1. Have something to say? Register Now! and be posting in minutes!

Best Starting Pitchers of the Last 35 Years

Discussion in 'MLB Baseball Forum' started by StanMarsh51, Mar 14, 2016.

  1. StanMarsh51

    StanMarsh51 Well-Known Member

    6,435
    547
    113
    Joined:
    Jul 9, 2013
    Hoopla Bookie:
    $ 1,000


    Why not have a debate on it? Looking at it from a career perspective, the leaders in WAR (Baseball Reference's version) from pitchers who started their careers from the early 1980s onward:


    1) Roger Clemens
    2) Greg Maddux
    3) Randy Johnson
    4) Pedro Martinez
    5) Mike Mussina
    6) Curt Schilling
    7) Tom Glavine
    8) Kevin Brown
    9) John Smoltz
    10) Roy Halladay
    11) David Cone
    12) Andy Pettitte
    13) Mark Buehrle
    14) Bret Saberhagen
    15) Chuck Finley
    16) Tim Hudson
    17) Kevin Appier
    18) CC Sabathia
    19) David Wells
    20) Orel Hershiser
    21) Kenny Rogers
    22) Johan Santana
    23) Mark Langston
    24) Jamie Moyer
    25) Roy Oswalt
    26) Felix Hernandez
    27) Jimmy Key
    28) Zack Greinke
    29) Dwight Gooden
    30) Frank Viola

    Kershaw with a good 2016 probably will crack the top 25...
     



    • Funny Funny x 1
  2. Omar 382

    Omar 382 Well-Known Member

    14,355
    758
    113
    Joined:
    Jul 17, 2013
    Hoopla Bookie:
    $ 1,000


    Great thread. Clemens and Maddux are 1.a and 1.b to me, but I'd probably go with Clemens, with a better JAWS and WAR7
     
  3. Hunter Montana

    Hunter Montana Member

    128
    5
    18
    Joined:
    Aug 5, 2013
    Hoopla Bookie:
    $ 1,000


    How did you compile this list using baseball reference? Would it be possible to see a list of starting pitchers of the last 35 years sorted by their average WAR (with a minimum of maybe around 10 seasons)?
     
  4. Omar 382

    Omar 382 Well-Known Member

    14,355
    758
    113
    Joined:
    Jul 17, 2013
    Hoopla Bookie:
    $ 1,000


    There's no stat that gives WAR/PA, but if you're looking for peak years, try JAWS or WAR7
     
  5. calsnowskier

    calsnowskier Sarcastic F-wad

    35,446
    2,950
    293
    Joined:
    Aug 11, 2010
    Location:
    San Diego
    Hoopla Bookie:
    $ 3,429


    I like WAR7 a lot. 7 years is a long enough time period to get a pretty good idea of how a guy played when he was good, but still punish him for the "Brady Anderson effect".

    That said, I think the rough list stan posted in the OP passes the sniff test. Maddux, Clemens, Johnson and Pedro are pretty clearly the top of the last 35 years or so. Ranking past that is really not adding anything to the conversation, IMHO.
     
  6. tducey

    tducey Sports discussion

    8,361
    791
    113
    Joined:
    Oct 22, 2014
    Location:
    In a house
    Hoopla Bookie:
    $ 2,700


    Some great pitchers the pasy 35 years, Clemens, Maddux, johnson and Martinez looks like a great top 5 to me.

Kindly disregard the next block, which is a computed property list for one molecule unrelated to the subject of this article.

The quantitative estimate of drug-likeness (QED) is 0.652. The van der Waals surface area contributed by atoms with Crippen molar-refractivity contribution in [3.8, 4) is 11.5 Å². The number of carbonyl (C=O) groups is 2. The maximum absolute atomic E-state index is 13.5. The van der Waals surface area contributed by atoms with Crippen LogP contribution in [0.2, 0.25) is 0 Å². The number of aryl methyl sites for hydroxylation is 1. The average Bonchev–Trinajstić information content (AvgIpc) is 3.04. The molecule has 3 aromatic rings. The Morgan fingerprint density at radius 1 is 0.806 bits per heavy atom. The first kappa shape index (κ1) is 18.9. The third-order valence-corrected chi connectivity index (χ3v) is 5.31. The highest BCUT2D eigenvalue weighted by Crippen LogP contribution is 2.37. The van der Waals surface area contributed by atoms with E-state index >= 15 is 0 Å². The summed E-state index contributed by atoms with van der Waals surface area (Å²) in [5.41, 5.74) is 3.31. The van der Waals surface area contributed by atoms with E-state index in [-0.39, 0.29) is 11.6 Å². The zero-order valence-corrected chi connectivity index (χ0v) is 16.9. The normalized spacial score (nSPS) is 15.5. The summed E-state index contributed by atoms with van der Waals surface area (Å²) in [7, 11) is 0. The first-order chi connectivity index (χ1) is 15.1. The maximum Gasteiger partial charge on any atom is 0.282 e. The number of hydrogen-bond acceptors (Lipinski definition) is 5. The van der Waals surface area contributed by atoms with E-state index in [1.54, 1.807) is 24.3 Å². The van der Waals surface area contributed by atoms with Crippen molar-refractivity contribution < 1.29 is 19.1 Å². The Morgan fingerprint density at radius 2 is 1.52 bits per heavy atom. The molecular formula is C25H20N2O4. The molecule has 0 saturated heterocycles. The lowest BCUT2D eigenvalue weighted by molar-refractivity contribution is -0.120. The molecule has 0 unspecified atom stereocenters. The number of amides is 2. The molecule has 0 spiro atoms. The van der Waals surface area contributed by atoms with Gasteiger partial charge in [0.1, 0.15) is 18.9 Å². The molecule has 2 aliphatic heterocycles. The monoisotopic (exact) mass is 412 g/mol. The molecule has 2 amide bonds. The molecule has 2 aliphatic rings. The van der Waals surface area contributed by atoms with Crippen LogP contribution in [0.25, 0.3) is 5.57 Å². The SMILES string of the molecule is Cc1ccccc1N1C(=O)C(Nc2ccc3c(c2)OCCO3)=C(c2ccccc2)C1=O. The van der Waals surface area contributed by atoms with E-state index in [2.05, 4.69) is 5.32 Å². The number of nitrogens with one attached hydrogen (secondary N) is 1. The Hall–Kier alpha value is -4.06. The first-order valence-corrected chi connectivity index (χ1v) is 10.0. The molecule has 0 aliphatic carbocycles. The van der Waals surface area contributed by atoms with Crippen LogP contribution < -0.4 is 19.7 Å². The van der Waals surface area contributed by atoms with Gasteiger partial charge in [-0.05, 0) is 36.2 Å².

7. StanMarsh51

    StanMarsh51 Well-Known Member

    6,435
    547
    113
    Joined:
    Jul 9, 2013
    Hoopla Bookie:
    $ 1,000



    I think it might be useful for a HOF conversation...for instance, you obviously have 4 historically great pitchers in Maddux/Clemens/RJ/Pedro (arguably 4 of the top 10-15 all time) but you see guys like Mussina and Schilling at 5-6 on the HOF one can make the case that they seem to be getting the short end of the stick.
     
  8. Omar 382

    Omar 382 Well-Known Member

    14,355
    758
    113
    Joined:
    Jul 17, 2013
    Hoopla Bookie:
    $ 1,000


    Exactly. Same thing when looking at Pettitte and Buehrle. Most people don't want either in the HOF, but this list might somewhat refute that to some people, when you have people like Oswalt, Felix, Hershiser, and Johan Santana lower. Pettitte will always be hurt by PED linkage and pitching in two hitter's parks in a hitter's era. I still like him and his 83 FIP- enough to cast a vote for him.

    Buehrle on the other hand is too much quantity against too little quality (and even not enough quantity. I mean if we're talking about potential quantity HOFers, we're looking at Moyer, Murphy, and Tommy John- and none of those guys should be in the HOF). This is where I think simply looking at the WARs of a number of players and saying "yeah he's a HOFer, and he's not" is dangerous. Most people would take the careers of just about anyone below Buehrle's WAR over Buehrle himself, except probably for Moyer.
     
  9. calsnowskier

    calsnowskier Sarcastic F-wad

    35,446
    2,950
    293
    Joined:
    Aug 11, 2010
    Location:
    San Diego
    Hoopla Bookie:
    $ 3,429


    For me, looking back on a pitchers career, I like ERA, and IP first and foremost. WHIP and K/BB are secondary. FIP is more if a Stat that looks forward. It gives an idea of wetter guy will perform well moving forward, not how did in the past. Same as FB velocity or amount of drop on a CB. I would not look back at Chapman and say "he is a HOFer because he threw 104 MPH." However, if he turns that 104 FB into a lot of saves and a low ERA, THEN I will look at him. (Relievers need to be looked at differently from SPs, though)
     
  10. HammerDown

    HammerDown Well-Known Member Supporting Member Level 3

    66,827
    4,880
    293
    Joined:
    Dec 21, 2012
    Hoopla Bookie:
    $ 398


    The. Big. Unit.

    ...followed by Kevin Brown.
     
  11. Omar 382

    Omar 382 Well-Known Member

    14,355
    758
    113
    Joined:
    Jul 17, 2013
    Hoopla Bookie:
    $ 1,000


    I completely disagree. If a pitcher pitches in a small ballpark with a bad defense his whole career, his FIP (or xFIP) will account for that unfairness, so we're looking more at the pitcher solely than the pitcher and his defense behind him. FIP is a good measure of predictive value, but that should definitely not be its only usage.